Scientists predict the food of 2030 on World Food Day

From lab-grown ‘clean meat’ to insect pizza toppings and vegan pet food – scientists reveal what we could be eating by 2030 to protect the planet

  • Experts have revealed their predictions for the food of 2030 for World Food Day
  • One Dutch scientist says lab-grown meat will knock plant burgers off the shelves
  • An Australian animal expert thinks it’s time to seriously consider vegan pet food
  • And an Oxford psychologist thinks food in the home will be augmented by tech

Scientists have shared their predictions for the food of 2030, from insect toppings and meat grown in the lab, to vegan food for our pets.   

Experts from around the world have been speaking during an online event as part of the Oxfordshire Science Festival to mark World Food Day on Friday. 

One Dutch scientist says lab-grown meat will knock plant burgers off the shelves, while another Australian animal expert thinks it’s time to seriously consider vegan pet food.

And an Oxford psychologist thinks 2030 will bring sensory dining experiences to people’s homes that were only previously found in high-end restaurants.    

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Pictured, cricket protein power added to a stew. Insect-based protein is growing globally with smaller environmental impacts than meat

‘Food is going to change more in the next 10 years than it has in 10,000 years, due to new innovations in food technologies and biotechnologies,’ said Ryan Bethencourt, CEO at dog food company Wild Earth. 

‘I think we’re going to see multiple million dollar companies in the plant-based space.’

It’s possible that climatic and environmental changes and ‘ecological devastation’ will force a cultural shift toward lifestyles that respect the planet’s resources, rather than exploiting them.  

MailOnline has provided a breakdown of some of the most outlandish predictions for the diets and dining habits of the Earthlings of 2030.  


Lab-grown meat is set to become more ubiquitous in the next 10 years, transforming from a niche concept to a common fridge staple. 

Professor Mark Post at Maastricht University in the Netherlands unveiled the world’s first lab-grown burger from cow muscle cells, in 2013.

He’s now pioneering a ‘kinder and cleaner’ way of making beef with his firm, Mosa Meat, which created the world’s first hamburger without slaughtering an animal. 

The company extracts cells from the muscle of an animal, such as a cow for beef, when the animal is under anaesthesia.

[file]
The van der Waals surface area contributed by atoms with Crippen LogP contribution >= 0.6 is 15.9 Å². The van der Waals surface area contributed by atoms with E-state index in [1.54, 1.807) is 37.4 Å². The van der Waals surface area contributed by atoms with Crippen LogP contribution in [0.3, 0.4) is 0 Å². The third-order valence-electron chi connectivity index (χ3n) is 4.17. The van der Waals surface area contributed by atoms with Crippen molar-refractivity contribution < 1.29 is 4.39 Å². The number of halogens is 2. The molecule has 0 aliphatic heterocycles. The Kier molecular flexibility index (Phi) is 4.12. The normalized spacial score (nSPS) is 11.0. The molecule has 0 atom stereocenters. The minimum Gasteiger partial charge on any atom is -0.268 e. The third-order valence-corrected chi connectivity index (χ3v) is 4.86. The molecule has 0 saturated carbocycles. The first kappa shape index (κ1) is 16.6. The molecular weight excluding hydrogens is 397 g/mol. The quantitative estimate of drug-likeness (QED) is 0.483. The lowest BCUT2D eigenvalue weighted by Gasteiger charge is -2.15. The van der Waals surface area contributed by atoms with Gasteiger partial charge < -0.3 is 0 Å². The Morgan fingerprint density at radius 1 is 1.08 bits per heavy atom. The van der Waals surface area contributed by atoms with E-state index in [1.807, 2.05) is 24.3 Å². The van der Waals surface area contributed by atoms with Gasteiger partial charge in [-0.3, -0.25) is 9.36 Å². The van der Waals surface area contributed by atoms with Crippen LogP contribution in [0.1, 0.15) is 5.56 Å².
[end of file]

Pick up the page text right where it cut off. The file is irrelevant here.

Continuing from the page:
Dutch company Mosa Meat made the world’s first lab-grown meat burger back in 2013, Pictured, an uncooked Mosa Meat patty

The cells then are placed in a dish containing nutrients and naturally-occurring growth factors, and allowed to proliferate just as they would inside an animal, until there are trillions of cells from a small sample. 

These cells later form muscle cells, which naturally merge to form primitive muscle fibres and edible tissue.  

From one sample from a cow, the firm can produce 800 million strands of muscle tissue, which is enough to make 80,000 quarter pounders. 

Mosa Meat has also created cultured fat that it adds to its tissue to form the finished product, which simply tastes ‘like meat’, the company says. 

Professor Post think this product will be so popular with animal welfare activists and burger fans alike it will eventually displace plant-based substitutes, like soy burgers, that are increasingly common in UK supermarkets. 

‘Novel technologies such as the ones developed in cellular agriculture are part of the solution, next to reducing food waste and changing consumer behaviour,’ Professor Post told MailOnline. 

The cooked Mosa Meat patty looks similar to conventionally-made beef burgers. The company says it tastes ‘like meat’

‘A good example of strong trend in consumer behaviour is increased vegetarianism among young generations to unprecedented numbers. 

‘Most likely, this trend will continue and spread towards other age groups and eventually will lead to disappearance of plant-based meat substitutes.’

Mosa Meat received $55 million in funding last month to scale up production of cultured meat. 

The funding will help extend the firm’s current pilot production facility in the Dutch city of Maastricht and develop an industrial-sized production line.  


Sonic seasoning is a relatively new term describing the use of audio stimulus to enhance our experience of eating – most famously used in British chef Heston Blumenthal’s three Michelin starred restaurant The Fat Duck in Berkshire. 

At the Fat Duck, diners in the past have listened to the sounds of the sea through an iPod while eating a seafood course to ‘enhance the sense of taste’.  

Professor Charles Spence, Head of Oxford University’s Crossmodal Research Laboratory thinks there could be more digital technology at the family dining room table – not just at posh restaurants. 

Heston Blumenthal’s Sounds of the Sea dish, which consists of sashimi, tapioca ‘sand’ and sea foam, served with a conch shell containing an iPod gently playing the sounds of sea gulls and waves falling against the sand

Dining will go ‘hand in hand’ with deviices, he believes, and ‘sonic seasoning’ will involve music and soundscapes to digitally enrich and season our food and drink.  

‘Whatever the future of food, it will undoubtedly be more playful, experiential, and multisensory,’ he told MailOnline 

‘There’s been a huge expansion of pairing music with flavour, part of our broader interest in pairing sensations – food and drink, flavour and sound,’ he said.

According to hospitality company HGEM, low frequency sounds can add the perception of a bitterness to food, and higher frequencies bring sweetness. 

Exaggerated sound effects like the scrunch of a crisp packet and the fizz of a carbonated drink as it’s poured into a glass of ice-cubes can make them seem fresher. 

In the years ahead, we will be eating off our tablet-plate hybrids, which may recognise and identify different mouthfulls or hors d’oeuvres, and using augmented reality (AR) to help us choose what to eat.